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Go figure: Investors still pump money into bonds

Why are investors still buying bonds?

2014 was supposed to be the year the bond market came crumbling down. So was last year. So, probably, will next year.

The anticipation, of course, is that bond-busting inflation is right around the corner and as the Federal Reserve winds down its monthly bond-buying program—quantitative easing—while the economy improves.

Yet despite all the anticipation of money fleeing fixed income and dashing toward equities, bonds continue to get a bid, keeping yields low and confounding those who thought their day was over.

"The market misread the Fed and the economy last year. Investors mistakenly once again assumed that any change from the Fed on the QE side was going to signal imminent rate hikes and a big bear market in bonds," said Robert Tipp, chief investment strategist at Prudential Fixed Income. "That was wrong in 2009 and it was wrong every other time since then up to and including the selloff in 2013."

Indeed, why yields have stayed so low this year has been one of the great market mysteries.

Traders signal orders on the financial floor at CME Group's Chicago Board of Trade.
Tim Boyle | Bloomberg | Getty Images

The 10-year Treasury note, used as a benchmark for bond yields in general, has slipped when it was supposed to soar, dropping below 2.5 percent after starting the year around 3 percent. Other yields have remained low as well, with junk-rated bonds fetching barely 5 percent in the marketplace.

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Investor money has followed the trend.

For the first time since November 2012, bond funds saw inflows in May ($28 billion globally) while stock-based funds lost $3 billion—a sliver of total assets but a decline nonetheless in a year that has seen equities pull in nearly $78 billion, according to Citigroup.

There are multiple explanations offered up for the investor interest in bonds: short-covering of big end-of-year bets against bonds, economic growth that has fallen short of expectations, belief that Fed tightening will be less aggressive than anticipated, bond-buying from China's central bank, a flight safety amid scary geopolitical headlines, and basic portfolio rebalancing after 2013's outsized stock market gains.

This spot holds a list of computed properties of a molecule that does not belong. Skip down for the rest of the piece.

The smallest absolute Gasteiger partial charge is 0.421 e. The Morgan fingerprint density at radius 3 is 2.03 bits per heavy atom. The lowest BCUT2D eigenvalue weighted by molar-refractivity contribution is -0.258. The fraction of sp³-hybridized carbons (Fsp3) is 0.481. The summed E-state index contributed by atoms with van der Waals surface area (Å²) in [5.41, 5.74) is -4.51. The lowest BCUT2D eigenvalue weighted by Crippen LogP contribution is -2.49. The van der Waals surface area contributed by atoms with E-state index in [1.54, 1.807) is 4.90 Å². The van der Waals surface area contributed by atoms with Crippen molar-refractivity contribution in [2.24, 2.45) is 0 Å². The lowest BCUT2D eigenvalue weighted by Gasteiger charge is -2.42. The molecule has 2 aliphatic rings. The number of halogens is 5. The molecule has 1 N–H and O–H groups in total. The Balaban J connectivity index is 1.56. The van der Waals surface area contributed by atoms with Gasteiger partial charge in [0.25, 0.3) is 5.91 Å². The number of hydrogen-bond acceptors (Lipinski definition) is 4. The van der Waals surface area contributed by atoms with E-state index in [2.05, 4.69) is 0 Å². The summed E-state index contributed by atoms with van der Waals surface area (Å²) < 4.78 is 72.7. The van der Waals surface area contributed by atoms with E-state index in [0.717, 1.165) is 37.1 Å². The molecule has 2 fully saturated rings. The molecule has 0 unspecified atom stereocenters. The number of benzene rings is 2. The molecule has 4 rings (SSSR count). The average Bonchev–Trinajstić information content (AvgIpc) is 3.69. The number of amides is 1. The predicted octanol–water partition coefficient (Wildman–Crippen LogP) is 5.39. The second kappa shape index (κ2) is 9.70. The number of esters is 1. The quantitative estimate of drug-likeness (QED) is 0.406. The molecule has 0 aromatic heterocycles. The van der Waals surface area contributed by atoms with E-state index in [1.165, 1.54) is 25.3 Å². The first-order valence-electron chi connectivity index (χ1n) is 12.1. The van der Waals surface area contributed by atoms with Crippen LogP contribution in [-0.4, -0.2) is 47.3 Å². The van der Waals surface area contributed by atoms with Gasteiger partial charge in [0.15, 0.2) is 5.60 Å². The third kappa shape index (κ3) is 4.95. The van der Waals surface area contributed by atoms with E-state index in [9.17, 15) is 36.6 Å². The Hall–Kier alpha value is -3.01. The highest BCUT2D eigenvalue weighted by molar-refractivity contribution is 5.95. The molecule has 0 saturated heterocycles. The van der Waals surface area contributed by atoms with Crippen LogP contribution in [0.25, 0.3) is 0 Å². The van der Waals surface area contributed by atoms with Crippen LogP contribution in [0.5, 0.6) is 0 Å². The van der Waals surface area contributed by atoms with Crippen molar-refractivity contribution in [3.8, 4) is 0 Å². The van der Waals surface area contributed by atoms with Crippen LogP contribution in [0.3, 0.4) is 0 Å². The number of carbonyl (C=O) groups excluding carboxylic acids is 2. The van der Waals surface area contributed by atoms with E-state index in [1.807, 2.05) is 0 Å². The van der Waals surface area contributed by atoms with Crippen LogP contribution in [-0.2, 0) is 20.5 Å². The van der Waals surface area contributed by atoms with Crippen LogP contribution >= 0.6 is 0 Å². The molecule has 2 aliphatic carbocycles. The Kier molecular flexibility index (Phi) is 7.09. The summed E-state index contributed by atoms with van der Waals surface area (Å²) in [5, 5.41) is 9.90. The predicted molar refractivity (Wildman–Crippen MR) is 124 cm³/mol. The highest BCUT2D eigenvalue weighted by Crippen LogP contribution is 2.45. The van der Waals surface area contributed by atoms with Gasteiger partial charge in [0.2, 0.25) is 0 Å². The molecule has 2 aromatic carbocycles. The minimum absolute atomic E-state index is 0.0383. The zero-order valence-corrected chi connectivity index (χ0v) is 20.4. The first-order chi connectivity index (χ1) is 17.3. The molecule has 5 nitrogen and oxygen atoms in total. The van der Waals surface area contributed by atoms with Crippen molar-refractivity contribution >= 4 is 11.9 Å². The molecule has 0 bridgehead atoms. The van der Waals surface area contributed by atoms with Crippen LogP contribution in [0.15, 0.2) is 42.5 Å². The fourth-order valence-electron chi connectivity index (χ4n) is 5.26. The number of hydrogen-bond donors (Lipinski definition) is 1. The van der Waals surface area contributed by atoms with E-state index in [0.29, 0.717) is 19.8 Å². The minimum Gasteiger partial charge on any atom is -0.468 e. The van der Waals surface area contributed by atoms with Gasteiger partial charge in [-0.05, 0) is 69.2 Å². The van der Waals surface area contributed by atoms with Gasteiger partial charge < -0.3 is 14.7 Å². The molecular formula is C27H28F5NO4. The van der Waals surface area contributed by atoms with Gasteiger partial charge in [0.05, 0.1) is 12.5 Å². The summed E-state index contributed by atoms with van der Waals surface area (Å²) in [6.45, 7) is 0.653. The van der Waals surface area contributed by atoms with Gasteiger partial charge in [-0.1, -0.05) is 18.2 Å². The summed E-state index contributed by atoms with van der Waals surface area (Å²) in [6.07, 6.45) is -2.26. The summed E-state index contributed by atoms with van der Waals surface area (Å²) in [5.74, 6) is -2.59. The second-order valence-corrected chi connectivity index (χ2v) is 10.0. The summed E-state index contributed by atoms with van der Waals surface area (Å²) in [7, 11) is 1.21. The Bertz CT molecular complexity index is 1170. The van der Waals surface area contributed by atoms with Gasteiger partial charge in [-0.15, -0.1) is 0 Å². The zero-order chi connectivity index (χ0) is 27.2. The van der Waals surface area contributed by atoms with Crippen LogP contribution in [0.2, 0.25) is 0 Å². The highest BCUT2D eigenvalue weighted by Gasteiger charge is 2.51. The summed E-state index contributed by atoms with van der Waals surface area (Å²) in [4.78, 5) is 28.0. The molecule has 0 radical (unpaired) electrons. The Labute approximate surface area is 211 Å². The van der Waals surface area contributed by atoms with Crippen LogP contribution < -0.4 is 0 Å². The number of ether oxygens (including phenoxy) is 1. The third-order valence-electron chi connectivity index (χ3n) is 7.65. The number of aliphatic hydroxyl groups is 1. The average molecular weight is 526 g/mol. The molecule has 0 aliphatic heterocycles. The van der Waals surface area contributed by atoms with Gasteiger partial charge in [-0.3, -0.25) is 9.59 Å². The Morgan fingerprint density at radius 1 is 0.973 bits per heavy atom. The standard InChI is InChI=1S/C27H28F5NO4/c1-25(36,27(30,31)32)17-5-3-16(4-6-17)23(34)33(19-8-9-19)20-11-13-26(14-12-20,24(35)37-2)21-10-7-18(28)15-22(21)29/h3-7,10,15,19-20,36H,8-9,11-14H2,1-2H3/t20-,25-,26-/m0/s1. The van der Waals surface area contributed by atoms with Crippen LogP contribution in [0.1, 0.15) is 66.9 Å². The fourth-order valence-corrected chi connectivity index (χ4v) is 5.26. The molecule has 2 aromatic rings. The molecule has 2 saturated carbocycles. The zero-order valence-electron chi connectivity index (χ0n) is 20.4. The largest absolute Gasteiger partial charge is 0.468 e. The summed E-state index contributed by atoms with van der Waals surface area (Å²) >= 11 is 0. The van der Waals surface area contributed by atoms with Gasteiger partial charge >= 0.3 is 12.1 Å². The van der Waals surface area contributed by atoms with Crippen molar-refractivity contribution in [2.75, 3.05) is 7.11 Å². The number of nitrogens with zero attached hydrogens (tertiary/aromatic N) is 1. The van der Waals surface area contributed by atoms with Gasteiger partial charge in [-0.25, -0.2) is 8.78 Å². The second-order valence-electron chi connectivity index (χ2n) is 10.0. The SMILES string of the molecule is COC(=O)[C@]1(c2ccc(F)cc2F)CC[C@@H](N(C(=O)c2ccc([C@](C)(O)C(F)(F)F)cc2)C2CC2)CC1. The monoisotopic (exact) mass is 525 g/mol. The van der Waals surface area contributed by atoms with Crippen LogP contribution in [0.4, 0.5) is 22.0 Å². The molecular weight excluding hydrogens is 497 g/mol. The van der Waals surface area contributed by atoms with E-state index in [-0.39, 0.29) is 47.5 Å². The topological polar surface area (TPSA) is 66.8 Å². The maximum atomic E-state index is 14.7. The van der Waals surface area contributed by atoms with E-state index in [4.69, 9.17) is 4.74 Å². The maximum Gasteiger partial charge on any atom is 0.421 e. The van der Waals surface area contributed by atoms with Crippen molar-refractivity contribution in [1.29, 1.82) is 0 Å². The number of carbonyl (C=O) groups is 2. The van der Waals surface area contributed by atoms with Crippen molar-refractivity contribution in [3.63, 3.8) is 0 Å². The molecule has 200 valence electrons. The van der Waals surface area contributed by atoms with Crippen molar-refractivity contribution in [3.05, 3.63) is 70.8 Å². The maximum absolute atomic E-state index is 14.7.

Tipp believes there's one that doesn't get enough consideration: simple value.

"From a global fixed income investor's standpoint, there are a lot of attractive opportunities out there," he said. "Obviously things are nowhere near as cheap as they were at a number of points in time looking back over the last half-dozen years. Nonetheless, going forward in the low-rate environment you're probably likely to continue to see outperformance from high-yield and long-term investment-grade corporates."

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Tipp also believes there are opportunities in municipal bonds, collateralized mortgage-backed securities and some emerging market debt.

To be sure, though, there remain skeptics who believe the market is misinterpreting the direction of rates.

Inflation indicators have risen lately, for instance, and some of the factors influencing the drop in yields are likely to wither as the year goes on.

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"The May rally in Treasurys has been different from the January rally," Bank of America Merrill Lynch strategists Priya Misra and Shyam S. Rajan said in a note to clients. "It has been accompanied by higher (Treasury Inflation-Protected Securities) breakevens, a steeper curve and higher risk assets. This is consistent with pricing in of more dovish monetary policy; however, there has been little from the Fed that would justify this stance. Expectations of (European Central Bank) easing may be part of the story but that should not be sustained for long."

Jim Paulsen, chief market strategist at Wells Capital Management, predicts the 10-year yield is on its way above 3 percent by the end of year—the kind of move that could clobber bond market traders counting on lower rates and higher prices.

"It's kind of weird when you see inflation indicators going up," he said. "I don't see a lot of people thinking yields are going to go down from here. Yet that bugs me, because maybe the market will teach us all a lesson."

—By CNBC's Jeff Cox.